This is one of those films which developed a reputation as being "so bad it's good." The Brain That Wouldn't Die (BTWD) is certainly a low-budget example of B-grade sci-fi / horror movie. Despite its release in 1962, it's also a solid product of the 50s, being filmed in 1959. (note the '59 Mercury and '58 Ford) There are blatant lowbrow elements where the producer and director (also the co-writers) dabbled in cheap exploitation gimmicks. Yet, there is also a more earnest attempt by the script to re-explore the classic Frankenstein story with more from the monster's point of view. There is also a noir-like quality in which no one seems noble.
Quick Plot Synopsis
Dr. Bill Cortner is a rogue surgeon who experiments in techniques to bring dead people (or limbs) back to life. His surgeon father berates him for his reckless and a-moral approach to science, but Bill is supremely confident in himself. En route to a weekend getaway with his fiancee, Jan, Bill drives too fast and crashes. He is thrown clear, but Jan is killed. He takes her head on to the country laboratory. There, he does more science-magic and keeps Jan's head alive on a lab table. She can only last for a couple days this way, so Bill goes shopping for a new body for Jan's head. He tries a strip club. Two strippers get into a tawdry cat fight over him, but he leaves, realizing he'll be recognized. He picks up a blond acquaintance, Donna, but she has a friend nearby too. They go to a swimsuit contest for no good reason. Donna recalls a mutual acquaintance, Doris has "the perfect body" but a big burn scar on side of her face. She's bitter against all men because of it. Bill promises her breakthrough plastic surgery. She goes with him to his country lab. Meanwhile, Jan's head awakens. She finds she has a psychic link with a misshapen creature locked in a closet. She argues with Kurt, Bill's embittered assistant about ethics. She summons the creature to kill Kurt. He is incautious near the creature's door and it grabs him, ripping off his good arm. He eventually dies. Bill comes home with Doris and dopes her drink. Bill takes unconscious Doris to his lab. Jan lectures him on ethics. Bill scoffs. He, too, is incautious near the creature's door, gets grabbed and killed. In the struggle, a fire starts. Jan directs the creature to take Doris to safety. She laughs maniacally in the flames. Fade to black. The End.
Why is this movie fun?
There is much that might annoy a film snob, but the audacity of the script keeps it interesting. The remix of traditional Frankenstein themes is interesting.
Cold War Angle
BTWD is more of a classic science-gone-wrong tale. There is no political undertone.
Brain Power -- A recurring meme in 50s sci-fi was that the human brain, freed from the burden of a human body, would find amazing powers. We saw this in Donovan's Brain ('53) that developed ESP control over people. We saw it again in Colossus of New York ('58), in which Jeremy's brain, inside the robot body, developed special vision powers. Jan, via Bill's special serum, develops mind-communication powers with the creature in the closet.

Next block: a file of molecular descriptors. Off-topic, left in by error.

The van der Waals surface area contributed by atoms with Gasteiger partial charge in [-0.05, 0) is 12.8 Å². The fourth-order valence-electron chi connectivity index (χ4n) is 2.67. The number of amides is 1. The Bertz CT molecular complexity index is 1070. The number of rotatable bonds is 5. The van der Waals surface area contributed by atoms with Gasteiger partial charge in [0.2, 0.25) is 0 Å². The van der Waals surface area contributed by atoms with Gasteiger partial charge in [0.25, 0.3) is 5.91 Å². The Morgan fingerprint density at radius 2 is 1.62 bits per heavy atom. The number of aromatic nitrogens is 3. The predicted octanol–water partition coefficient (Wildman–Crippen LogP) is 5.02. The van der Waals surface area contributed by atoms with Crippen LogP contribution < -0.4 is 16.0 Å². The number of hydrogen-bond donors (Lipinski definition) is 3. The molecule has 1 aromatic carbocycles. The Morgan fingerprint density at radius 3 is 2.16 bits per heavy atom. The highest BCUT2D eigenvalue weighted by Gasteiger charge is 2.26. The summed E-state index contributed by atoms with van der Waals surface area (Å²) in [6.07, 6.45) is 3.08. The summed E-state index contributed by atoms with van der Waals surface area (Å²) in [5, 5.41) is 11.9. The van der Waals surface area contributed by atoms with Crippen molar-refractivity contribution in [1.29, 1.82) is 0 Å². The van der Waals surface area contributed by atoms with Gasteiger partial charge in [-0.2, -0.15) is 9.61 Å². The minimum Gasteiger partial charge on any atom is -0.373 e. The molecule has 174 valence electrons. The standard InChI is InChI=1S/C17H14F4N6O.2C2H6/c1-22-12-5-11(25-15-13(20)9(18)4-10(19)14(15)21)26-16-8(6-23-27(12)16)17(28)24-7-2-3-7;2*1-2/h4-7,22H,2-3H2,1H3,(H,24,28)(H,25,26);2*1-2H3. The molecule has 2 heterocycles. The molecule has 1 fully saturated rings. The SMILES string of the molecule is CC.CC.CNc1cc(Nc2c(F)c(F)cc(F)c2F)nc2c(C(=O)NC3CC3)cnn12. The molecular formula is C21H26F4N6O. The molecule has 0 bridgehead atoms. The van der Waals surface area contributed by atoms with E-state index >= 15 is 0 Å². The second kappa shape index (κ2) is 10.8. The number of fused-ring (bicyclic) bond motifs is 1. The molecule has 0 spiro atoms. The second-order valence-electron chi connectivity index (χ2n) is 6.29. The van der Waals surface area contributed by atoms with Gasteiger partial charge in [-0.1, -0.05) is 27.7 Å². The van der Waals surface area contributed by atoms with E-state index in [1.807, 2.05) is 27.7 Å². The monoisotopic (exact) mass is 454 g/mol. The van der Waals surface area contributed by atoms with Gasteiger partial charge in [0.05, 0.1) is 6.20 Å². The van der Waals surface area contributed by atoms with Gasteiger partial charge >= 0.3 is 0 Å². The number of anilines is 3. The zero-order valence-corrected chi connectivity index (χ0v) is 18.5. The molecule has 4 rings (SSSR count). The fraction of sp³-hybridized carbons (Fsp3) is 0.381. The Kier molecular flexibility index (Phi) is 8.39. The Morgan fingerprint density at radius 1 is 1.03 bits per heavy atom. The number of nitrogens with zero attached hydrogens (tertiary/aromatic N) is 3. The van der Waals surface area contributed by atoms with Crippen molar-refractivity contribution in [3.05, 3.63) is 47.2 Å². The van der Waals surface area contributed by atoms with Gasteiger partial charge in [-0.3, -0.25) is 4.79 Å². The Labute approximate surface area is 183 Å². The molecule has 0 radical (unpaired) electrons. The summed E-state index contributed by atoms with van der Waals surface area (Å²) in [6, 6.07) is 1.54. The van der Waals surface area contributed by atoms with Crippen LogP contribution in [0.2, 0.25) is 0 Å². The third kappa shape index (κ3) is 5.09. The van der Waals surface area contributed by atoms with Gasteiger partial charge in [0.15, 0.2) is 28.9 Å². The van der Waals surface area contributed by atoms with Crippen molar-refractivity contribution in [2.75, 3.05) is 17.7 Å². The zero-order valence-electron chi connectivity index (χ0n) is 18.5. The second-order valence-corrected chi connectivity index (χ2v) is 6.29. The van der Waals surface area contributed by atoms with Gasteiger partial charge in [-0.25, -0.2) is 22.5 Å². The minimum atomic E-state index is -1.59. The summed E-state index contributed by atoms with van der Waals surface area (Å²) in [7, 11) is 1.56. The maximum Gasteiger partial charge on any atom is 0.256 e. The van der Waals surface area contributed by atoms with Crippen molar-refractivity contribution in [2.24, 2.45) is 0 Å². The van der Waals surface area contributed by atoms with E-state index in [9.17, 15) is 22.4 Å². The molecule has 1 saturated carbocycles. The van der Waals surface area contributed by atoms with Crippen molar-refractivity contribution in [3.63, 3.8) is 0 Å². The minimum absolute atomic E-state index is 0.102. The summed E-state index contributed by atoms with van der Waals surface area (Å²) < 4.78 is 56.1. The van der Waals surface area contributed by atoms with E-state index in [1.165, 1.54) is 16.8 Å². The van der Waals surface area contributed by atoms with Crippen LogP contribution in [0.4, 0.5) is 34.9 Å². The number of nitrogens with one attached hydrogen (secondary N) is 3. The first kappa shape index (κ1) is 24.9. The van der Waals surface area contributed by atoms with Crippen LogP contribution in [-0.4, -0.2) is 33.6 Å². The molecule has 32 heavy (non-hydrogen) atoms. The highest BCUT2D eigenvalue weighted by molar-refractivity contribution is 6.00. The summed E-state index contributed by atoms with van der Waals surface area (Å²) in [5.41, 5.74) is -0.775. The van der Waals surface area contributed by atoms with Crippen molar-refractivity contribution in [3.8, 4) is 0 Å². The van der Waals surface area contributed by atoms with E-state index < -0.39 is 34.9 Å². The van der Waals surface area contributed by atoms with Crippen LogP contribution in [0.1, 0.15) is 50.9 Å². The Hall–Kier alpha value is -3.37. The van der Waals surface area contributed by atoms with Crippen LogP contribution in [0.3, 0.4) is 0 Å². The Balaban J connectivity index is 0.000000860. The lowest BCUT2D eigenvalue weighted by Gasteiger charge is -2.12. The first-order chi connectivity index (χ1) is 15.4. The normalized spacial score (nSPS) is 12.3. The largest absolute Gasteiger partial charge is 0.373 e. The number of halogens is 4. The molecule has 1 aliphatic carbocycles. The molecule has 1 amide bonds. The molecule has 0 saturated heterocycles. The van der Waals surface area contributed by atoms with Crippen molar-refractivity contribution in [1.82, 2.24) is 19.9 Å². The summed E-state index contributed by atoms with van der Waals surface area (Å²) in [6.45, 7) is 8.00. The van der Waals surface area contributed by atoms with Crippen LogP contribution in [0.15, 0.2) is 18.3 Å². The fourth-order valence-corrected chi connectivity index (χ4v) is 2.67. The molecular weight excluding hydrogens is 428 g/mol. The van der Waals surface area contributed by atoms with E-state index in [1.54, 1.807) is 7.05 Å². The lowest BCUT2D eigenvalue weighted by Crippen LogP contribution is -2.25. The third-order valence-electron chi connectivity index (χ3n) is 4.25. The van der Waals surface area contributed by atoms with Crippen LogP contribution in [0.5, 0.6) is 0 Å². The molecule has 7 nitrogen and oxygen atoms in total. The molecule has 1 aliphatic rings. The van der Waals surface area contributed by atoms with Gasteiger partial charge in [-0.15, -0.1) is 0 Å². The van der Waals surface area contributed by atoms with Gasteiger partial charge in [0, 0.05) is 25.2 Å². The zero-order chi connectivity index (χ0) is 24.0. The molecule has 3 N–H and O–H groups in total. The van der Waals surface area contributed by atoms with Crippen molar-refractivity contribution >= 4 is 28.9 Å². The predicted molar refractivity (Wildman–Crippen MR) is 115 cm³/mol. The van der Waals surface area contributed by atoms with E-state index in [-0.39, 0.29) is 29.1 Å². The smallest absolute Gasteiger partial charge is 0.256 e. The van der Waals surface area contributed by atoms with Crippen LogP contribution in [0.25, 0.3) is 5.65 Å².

Brains Gone Bad -- Hand in hand with the free-brain power meme is the notion that brains (intellect) freed from the restraint of the body (matter) will tend to drift into the Dark Side. Donovan's brain was never kindly, but it went really bad without his body. Jeremy's brain turned from kindly altruist to selfish maniac. Jan, similarly, went from loving fiancee, to vengeful banshee.
MonsterView -- Unlike the mute monster which Victor Frankenstein created (in the 1931 classic), Bill's monsters (Kurt and Jan) do a fair amount of talking about how they feel. Jan is full of hate for being kept alive in her inhuman condition. She and Kurt argue about ends justifying means. Kurt defends Bill's playing God. He's a monster who hopes his maker can finish/improve the work.
Gang o'Noir -- In the flim noir model, none of the characters in BTWD are noble. They all have very human failings and flaws. Bill is, of course, the oversexed, over confident evil scientist. Jan becomes the hateful monster master. Kurt is the selfish minion. Even Doris, who might be seen as the victim of the picture, is a man-hater for what one did to her. The two strippers are obviously base material. Bill's father isn't all that innocent either, as he turns a blind eye to his son's inhuman experiments.
Build-A-Babe -- In a sort of extreme extension of a male fantasy, Bill goes shopping for the 'best' female body. It's for Jan's head to live on, of course, but for HIM to enjoy mostly. The real Jan was, apparently, was apparently just a body to him -- maybe just a pretty face. Bill's tastes in women are pretty low and libidinal. He shops first at a strip club? Then prowls the streets?
Cheap Teasecake -- Viewers are 'treated' to a lite burlesque dance by the blonde stripper in her meshy costume. There's the cat fight with near spillover moments. There is the pointless bathing suit contest to parade some more babes before the camera. Little of these scenes adds to the plot. They're just teaser visuals for the (perhaps) mentally-light male viewer who could not keep up with the science-and-ethics dialogue.
Cat Fight! -- In an almost crass display of exploitation filmography, producer Rex Carlton and director Joseph Green have the two strippers slap, pull hair and roll around wrestling on the floor (with much of their ample assets exposed). This does nothing to advance the plot at all. It's a pure bit of pandering to the male ticket-buyers. A tip that the producer/director knows this, is the brief shot of two cat paintings on the wall, with a little "meow" overdubbed.
Bottom line? BTWD can be watched as a typical "bad" old movie and laughed at for all its overwrought (or just bad) acting. It can also be enjoyed for its noir flavoring and dabbling in the old Frankenstein theme closet.